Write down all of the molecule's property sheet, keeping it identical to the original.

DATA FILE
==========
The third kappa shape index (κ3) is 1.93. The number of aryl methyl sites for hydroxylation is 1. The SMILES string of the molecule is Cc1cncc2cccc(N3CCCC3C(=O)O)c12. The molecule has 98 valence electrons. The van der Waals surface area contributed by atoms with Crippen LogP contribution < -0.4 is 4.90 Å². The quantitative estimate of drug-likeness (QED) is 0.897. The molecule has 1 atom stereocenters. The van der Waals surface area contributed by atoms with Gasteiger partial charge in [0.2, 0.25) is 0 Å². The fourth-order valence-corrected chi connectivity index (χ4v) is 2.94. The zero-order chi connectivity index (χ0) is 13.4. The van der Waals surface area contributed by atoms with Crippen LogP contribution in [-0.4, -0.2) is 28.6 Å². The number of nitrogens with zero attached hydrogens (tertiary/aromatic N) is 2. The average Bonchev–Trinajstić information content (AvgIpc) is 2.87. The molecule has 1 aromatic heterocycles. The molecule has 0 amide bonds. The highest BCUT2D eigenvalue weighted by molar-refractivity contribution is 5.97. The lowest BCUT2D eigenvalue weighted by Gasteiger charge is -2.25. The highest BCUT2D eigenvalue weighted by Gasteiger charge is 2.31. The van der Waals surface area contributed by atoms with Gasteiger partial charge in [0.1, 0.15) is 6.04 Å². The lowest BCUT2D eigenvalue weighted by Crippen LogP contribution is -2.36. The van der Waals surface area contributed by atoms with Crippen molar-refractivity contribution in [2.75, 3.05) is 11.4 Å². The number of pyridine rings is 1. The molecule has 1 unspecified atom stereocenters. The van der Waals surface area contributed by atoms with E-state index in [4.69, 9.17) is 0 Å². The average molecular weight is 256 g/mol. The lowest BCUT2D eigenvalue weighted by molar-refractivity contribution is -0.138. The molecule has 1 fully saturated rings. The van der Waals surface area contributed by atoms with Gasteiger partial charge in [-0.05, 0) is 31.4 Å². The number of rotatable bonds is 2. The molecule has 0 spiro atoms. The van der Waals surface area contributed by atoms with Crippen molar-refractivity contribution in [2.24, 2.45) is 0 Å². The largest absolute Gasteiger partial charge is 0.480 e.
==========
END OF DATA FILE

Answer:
The third kappa shape index (κ3) is 1.93. The number of aryl methyl sites for hydroxylation is 1. The SMILES string of the molecule is Cc1cncc2cccc(N3CCCC3C(=O)O)c12. The molecule has 98 valence electrons. The van der Waals surface area contributed by atoms with Crippen LogP contribution < -0.4 is 4.90 Å². The quantitative estimate of drug-likeness (QED) is 0.897. The molecule has 1 atom stereocenters. The van der Waals surface area contributed by atoms with Gasteiger partial charge in [0.2, 0.25) is 0 Å². The fourth-order valence-corrected chi connectivity index (χ4v) is 2.94. The zero-order chi connectivity index (χ0) is 13.4. The van der Waals surface area contributed by atoms with Crippen LogP contribution in [-0.4, -0.2) is 28.6 Å². The number of nitrogens with zero attached hydrogens (tertiary/aromatic N) is 2. The average Bonchev–Trinajstić information content (AvgIpc) is 2.87. The molecule has 1 aromatic heterocycles. The molecule has 0 amide bonds. The highest BCUT2D eigenvalue weighted by molar-refractivity contribution is 5.97. The lowest BCUT2D eigenvalue weighted by Gasteiger charge is -2.25. The highest BCUT2D eigenvalue weighted by Gasteiger charge is 2.31. The van der Waals surface area contributed by atoms with Gasteiger partial charge in [0.1, 0.15) is 6.04 Å². The lowest BCUT2D eigenvalue weighted by Crippen LogP contribution is -2.36. The van der Waals surface area contributed by atoms with Crippen molar-refractivity contribution in [2.75, 3.05) is 11.4 Å². The number of pyridine rings is 1. The molecule has 1 unspecified atom stereocenters. The van der Waals surface area contributed by atoms with E-state index in [4.69, 9.17) is 0 Å². The average molecular weight is 256 g/mol. The lowest BCUT2D eigenvalue weighted by molar-refractivity contribution is -0.138. The molecule has 1 fully saturated rings. The van der Waals surface area contributed by atoms with Gasteiger partial charge in [-0.05, 0) is 31.4 Å². The number of rotatable bonds is 2. The molecule has 0 spiro atoms. The van der Waals surface area contributed by atoms with Crippen molar-refractivity contribution in [2.24, 2.45) is 0 Å². The largest absolute Gasteiger partial charge is 0.480 e.